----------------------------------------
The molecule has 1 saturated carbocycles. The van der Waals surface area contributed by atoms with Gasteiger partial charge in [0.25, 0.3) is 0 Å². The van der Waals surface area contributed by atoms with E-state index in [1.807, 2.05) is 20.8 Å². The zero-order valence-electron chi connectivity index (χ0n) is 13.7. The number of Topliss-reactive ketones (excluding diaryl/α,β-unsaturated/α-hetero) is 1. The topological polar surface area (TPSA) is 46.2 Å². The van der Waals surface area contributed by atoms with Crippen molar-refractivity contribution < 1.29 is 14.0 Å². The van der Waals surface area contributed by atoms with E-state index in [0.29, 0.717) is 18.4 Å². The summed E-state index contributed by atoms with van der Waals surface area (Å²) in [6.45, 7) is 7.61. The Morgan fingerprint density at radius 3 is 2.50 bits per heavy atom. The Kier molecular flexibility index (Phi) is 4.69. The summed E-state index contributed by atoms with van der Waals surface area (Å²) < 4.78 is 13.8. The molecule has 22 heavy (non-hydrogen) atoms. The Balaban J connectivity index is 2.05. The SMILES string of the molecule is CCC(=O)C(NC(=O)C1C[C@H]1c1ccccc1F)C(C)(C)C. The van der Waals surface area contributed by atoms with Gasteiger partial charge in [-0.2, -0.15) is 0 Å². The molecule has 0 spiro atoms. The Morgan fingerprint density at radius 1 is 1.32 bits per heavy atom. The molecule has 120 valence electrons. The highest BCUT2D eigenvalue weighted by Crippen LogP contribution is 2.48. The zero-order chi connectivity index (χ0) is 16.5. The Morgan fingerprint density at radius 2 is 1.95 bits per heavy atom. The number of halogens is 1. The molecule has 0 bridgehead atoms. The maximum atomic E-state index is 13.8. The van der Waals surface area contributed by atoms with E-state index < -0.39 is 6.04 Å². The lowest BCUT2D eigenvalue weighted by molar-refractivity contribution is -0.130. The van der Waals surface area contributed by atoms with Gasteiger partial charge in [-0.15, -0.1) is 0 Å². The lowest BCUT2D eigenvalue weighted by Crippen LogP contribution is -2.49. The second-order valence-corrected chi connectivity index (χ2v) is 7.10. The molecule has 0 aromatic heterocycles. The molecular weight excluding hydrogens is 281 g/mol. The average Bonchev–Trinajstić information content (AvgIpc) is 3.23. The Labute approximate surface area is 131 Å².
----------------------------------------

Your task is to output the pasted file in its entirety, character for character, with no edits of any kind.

The molecule has 1 saturated carbocycles. The van der Waals surface area contributed by atoms with Gasteiger partial charge in [0.25, 0.3) is 0 Å². The van der Waals surface area contributed by atoms with E-state index in [1.807, 2.05) is 20.8 Å². The zero-order valence-electron chi connectivity index (χ0n) is 13.7. The number of Topliss-reactive ketones (excluding diaryl/α,β-unsaturated/α-hetero) is 1. The topological polar surface area (TPSA) is 46.2 Å². The van der Waals surface area contributed by atoms with Crippen molar-refractivity contribution < 1.29 is 14.0 Å². The van der Waals surface area contributed by atoms with E-state index in [0.29, 0.717) is 18.4 Å². The summed E-state index contributed by atoms with van der Waals surface area (Å²) in [6.45, 7) is 7.61. The Morgan fingerprint density at radius 3 is 2.50 bits per heavy atom. The Kier molecular flexibility index (Phi) is 4.69. The summed E-state index contributed by atoms with van der Waals surface area (Å²) < 4.78 is 13.8. The molecule has 22 heavy (non-hydrogen) atoms. The Balaban J connectivity index is 2.05. The SMILES string of the molecule is CCC(=O)C(NC(=O)C1C[C@H]1c1ccccc1F)C(C)(C)C. The van der Waals surface area contributed by atoms with Gasteiger partial charge in [-0.2, -0.15) is 0 Å². The molecule has 0 spiro atoms. The Morgan fingerprint density at radius 1 is 1.32 bits per heavy atom. The molecule has 120 valence electrons. The highest BCUT2D eigenvalue weighted by Crippen LogP contribution is 2.48. The zero-order chi connectivity index (χ0) is 16.5. The Morgan fingerprint density at radius 2 is 1.95 bits per heavy atom. The number of halogens is 1. The molecule has 0 bridgehead atoms. The maximum atomic E-state index is 13.8. The van der Waals surface area contributed by atoms with E-state index < -0.39 is 6.04 Å². The lowest BCUT2D eigenvalue weighted by molar-refractivity contribution is -0.130. The van der Waals surface area contributed by atoms with Gasteiger partial charge in [-0.15, -0.1) is 0 Å². The lowest BCUT2D eigenvalue weighted by Crippen LogP contribution is -2.49. The second-order valence-corrected chi connectivity index (χ2v) is 7.10. The molecule has 0 aromatic heterocycles. The molecular weight excluding hydrogens is 281 g/mol. The average Bonchev–Trinajstić information content (AvgIpc) is 3.23. The Labute approximate surface area is 131 Å².